Some research was driven by discoveries made in basic science rather than questions that arose during practice; the fact that practitioners and researchers were used to working together in teams facilitated “translational” research.
The teams also switched back and forth from research to quality improvement, ensuring that research developments were fed through into practice. Studies reporting the results of quality improvement projects were published just as frequently as research studies, and highly efficient information systems ensured that relevant information reached practitioners quickly—unlike in the old days when practitioners had been deluged with research results, most of which were irrelevant to them.
Intellectual leadership in health care was provided by specialist societies, which included patients, citizen juries, researchers, health professionals other than doctors, health managers, and policy makers as equal members. In most countries the specialist societies were gathered together into an academy or institute of health care, and there was an international academy that was much more than a talking shop: it had a strong influence on world leaders.
Health students started their training with six months in institutions that taught them how to learn. The learning professionals who staffed these institutions were available to all the practice teams. Students then learnt through attachment to practice teams, starting with a spell in general practice. Some students specialised early, some becoming competent cardiologists within five years. Becoming an independent professional depended not on university degrees or exams but on a demonstration of competencies determined by a national body dominated by patients that used the most up-to-date methods for assessment.
Learning was by doing, and the divisions of undergraduate, specialist, and continuing education disappeared—as did the divisions among teaching, learning, researching, and quality improvement.
One problem with the “Reformation” scenario was that it lacked stability because it required shared values and beliefs, which not all teams held. Plus decision making could be slow, and it was hard for brilliant and charismatic individuals to shine as leaders and thinkers. One result was that such individuals eschewed careers in health care, research, and education. In developing countries, in particular, the lack of an academic medicine structure meant that there were fewer opportunities to influence medical research and training.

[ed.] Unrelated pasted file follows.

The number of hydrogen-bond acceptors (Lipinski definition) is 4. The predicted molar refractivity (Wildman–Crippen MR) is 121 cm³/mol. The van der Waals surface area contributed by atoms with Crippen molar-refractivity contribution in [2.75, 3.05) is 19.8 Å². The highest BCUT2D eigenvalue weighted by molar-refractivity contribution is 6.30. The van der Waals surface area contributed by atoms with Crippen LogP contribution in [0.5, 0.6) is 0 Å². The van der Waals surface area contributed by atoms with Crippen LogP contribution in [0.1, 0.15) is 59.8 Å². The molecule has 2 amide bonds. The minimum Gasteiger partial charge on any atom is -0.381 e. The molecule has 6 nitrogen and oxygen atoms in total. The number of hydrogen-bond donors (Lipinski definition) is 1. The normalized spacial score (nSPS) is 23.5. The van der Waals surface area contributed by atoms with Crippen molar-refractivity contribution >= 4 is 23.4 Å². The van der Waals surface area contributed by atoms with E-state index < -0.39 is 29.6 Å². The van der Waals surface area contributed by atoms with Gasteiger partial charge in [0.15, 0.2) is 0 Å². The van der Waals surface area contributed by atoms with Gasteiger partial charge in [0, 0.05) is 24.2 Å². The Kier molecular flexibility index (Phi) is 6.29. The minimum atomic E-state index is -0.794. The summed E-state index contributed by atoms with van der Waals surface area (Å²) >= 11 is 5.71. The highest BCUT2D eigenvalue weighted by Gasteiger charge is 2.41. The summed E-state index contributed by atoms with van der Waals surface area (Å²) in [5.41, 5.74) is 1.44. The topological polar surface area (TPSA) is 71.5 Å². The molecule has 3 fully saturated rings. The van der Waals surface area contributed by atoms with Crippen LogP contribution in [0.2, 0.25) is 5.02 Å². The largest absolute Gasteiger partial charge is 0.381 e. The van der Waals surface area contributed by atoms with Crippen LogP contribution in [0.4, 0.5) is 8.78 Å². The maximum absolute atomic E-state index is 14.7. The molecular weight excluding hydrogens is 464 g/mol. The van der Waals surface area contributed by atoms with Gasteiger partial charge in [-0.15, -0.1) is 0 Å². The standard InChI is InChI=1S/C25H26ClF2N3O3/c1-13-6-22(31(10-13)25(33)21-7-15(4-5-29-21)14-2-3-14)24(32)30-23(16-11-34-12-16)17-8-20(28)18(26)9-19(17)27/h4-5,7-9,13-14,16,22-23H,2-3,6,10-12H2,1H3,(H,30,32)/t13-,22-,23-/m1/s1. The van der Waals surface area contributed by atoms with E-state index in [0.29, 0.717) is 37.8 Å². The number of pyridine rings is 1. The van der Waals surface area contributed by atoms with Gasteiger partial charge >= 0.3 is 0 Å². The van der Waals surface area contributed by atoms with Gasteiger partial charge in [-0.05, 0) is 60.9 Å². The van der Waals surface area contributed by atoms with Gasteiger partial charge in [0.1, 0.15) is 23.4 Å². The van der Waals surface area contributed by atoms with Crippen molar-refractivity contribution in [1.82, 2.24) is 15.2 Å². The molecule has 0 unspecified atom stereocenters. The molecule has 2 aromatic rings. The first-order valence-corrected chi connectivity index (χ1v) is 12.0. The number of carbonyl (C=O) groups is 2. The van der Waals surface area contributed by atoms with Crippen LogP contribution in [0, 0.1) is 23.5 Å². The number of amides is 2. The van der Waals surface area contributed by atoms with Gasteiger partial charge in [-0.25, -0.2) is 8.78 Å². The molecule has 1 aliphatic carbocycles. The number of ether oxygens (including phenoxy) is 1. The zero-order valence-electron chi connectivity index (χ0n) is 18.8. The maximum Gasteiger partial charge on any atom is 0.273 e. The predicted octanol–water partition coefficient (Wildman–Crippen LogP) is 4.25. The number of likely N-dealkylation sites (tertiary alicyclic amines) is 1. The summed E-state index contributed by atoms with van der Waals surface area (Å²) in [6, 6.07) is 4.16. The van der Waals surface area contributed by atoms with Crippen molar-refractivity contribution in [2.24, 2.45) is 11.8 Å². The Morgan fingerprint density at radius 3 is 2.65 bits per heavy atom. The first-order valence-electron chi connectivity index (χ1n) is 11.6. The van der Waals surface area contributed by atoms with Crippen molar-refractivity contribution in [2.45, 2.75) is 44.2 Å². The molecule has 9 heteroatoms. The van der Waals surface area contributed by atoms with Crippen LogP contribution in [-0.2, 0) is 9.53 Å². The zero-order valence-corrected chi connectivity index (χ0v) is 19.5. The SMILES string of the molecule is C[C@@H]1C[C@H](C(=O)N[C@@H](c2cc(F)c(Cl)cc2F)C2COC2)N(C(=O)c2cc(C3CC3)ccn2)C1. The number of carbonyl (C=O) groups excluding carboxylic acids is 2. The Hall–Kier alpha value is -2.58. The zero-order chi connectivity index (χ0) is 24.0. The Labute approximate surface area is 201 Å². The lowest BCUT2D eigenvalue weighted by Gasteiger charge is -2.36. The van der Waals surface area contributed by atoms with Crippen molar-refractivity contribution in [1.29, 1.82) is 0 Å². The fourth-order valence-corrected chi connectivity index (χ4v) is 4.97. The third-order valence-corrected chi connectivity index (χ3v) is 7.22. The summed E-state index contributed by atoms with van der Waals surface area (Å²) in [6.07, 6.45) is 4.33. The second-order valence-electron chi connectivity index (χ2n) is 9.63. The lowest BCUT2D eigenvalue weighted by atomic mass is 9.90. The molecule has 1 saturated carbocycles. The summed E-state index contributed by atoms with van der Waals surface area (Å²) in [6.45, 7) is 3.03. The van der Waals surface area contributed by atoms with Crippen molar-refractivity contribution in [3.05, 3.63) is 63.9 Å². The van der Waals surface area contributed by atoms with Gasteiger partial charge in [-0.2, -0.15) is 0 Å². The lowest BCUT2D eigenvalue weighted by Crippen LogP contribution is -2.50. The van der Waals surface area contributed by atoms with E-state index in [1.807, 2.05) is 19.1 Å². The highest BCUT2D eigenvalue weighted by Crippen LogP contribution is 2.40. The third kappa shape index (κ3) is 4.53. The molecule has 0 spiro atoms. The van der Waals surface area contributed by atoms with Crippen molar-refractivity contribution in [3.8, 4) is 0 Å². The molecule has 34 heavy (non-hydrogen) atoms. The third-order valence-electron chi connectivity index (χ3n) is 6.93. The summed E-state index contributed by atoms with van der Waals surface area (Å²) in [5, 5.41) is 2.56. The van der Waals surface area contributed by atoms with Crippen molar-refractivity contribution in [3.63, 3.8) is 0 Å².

In the public eye: “Success comes from delighting patients and the public”. Academic medicine was slow to recognise the rise of global media, “celebrity culture,” and the use of public relations (or spin) to drive the political process, but once it did recognise how the world had changed it responded dramatically. Whereas it had been suspicious of the media and public appeal and rather patronising to patients, academic medicine realised that to succeed it must delight patients and the public and learn to use the media. The most successful academics became those who were very responsive to patients and the public, capturing their imaginations, and appearing regularly on their television screens. Some medical academics became as well known as film and rock stars and were feted by politicians.
All academic institutions became dominated by public citizens and patients, and the public and media relations department became the most important department in any institution. Money—from both public and private sources—followed “interest,” which was often influenced through game and “reality” shows on television. Academic medicine learnt from sport, and large prizes were awarded to those who won academic competitions. Although some academics were horrified by these developments, others remembered how John Harrison had been stimulated to solve the problem of calculating longitude through the promise of a large prize.
Not all decisions on research priorities and resource allocation were made in the glare of television cameras. Although all decisions put the public interest first and were made by the representatives of the public, some were made by more sedate and evidence-driven bodies like citizens' juries, where randomly selected patients and members of the public were presented with detailed evidence by “experts.”
Medical training was also conducted in the public eye, with students receiving much of their training from expert patients. The agenda for training was set predominantly by the public and patients, and responsiveness to patients was the number one characteristic of successful doctors and students.
There was much greater diversity than at the beginning of the millennium in the form and size of academic institutions, with both huge public and private universities and smaller institutions that were often built around one charismatic individual. Competition among the institutions was intense—particularly for “celebrity” teachers and researchers. Only those institutions that could attract and keep public attention could survive.